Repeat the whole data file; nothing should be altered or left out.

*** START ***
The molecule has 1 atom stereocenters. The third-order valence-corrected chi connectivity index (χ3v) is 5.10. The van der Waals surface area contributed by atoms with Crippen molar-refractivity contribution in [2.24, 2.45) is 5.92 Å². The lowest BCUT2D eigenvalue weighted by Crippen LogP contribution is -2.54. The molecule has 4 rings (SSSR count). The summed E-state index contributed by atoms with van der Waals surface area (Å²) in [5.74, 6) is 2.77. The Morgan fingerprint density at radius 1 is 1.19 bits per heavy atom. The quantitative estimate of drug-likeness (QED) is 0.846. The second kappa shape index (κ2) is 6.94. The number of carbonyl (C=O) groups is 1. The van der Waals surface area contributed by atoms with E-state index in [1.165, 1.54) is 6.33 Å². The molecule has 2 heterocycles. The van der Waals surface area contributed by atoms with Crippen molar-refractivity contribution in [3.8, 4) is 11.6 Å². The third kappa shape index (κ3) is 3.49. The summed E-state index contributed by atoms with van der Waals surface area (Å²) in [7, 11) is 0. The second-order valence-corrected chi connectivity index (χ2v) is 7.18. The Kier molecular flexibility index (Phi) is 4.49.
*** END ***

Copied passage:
The molecule has 1 atom stereocenters. The third-order valence-corrected chi connectivity index (χ3v) is 5.10. The van der Waals surface area contributed by atoms with Crippen molar-refractivity contribution in [2.24, 2.45) is 5.92 Å². The lowest BCUT2D eigenvalue weighted by Crippen LogP contribution is -2.54. The molecule has 4 rings (SSSR count). The summed E-state index contributed by atoms with van der Waals surface area (Å²) in [5.74, 6) is 2.77. The Morgan fingerprint density at radius 1 is 1.19 bits per heavy atom. The quantitative estimate of drug-likeness (QED) is 0.846. The second kappa shape index (κ2) is 6.94. The number of carbonyl (C=O) groups is 1. The van der Waals surface area contributed by atoms with E-state index in [1.165, 1.54) is 6.33 Å². The molecule has 2 heterocycles. The van der Waals surface area contributed by atoms with Crippen molar-refractivity contribution in [3.8, 4) is 11.6 Å². The third kappa shape index (κ3) is 3.49. The summed E-state index contributed by atoms with van der Waals surface area (Å²) in [7, 11) is 0. The second-order valence-corrected chi connectivity index (χ2v) is 7.18. The Kier molecular flexibility index (Phi) is 4.49.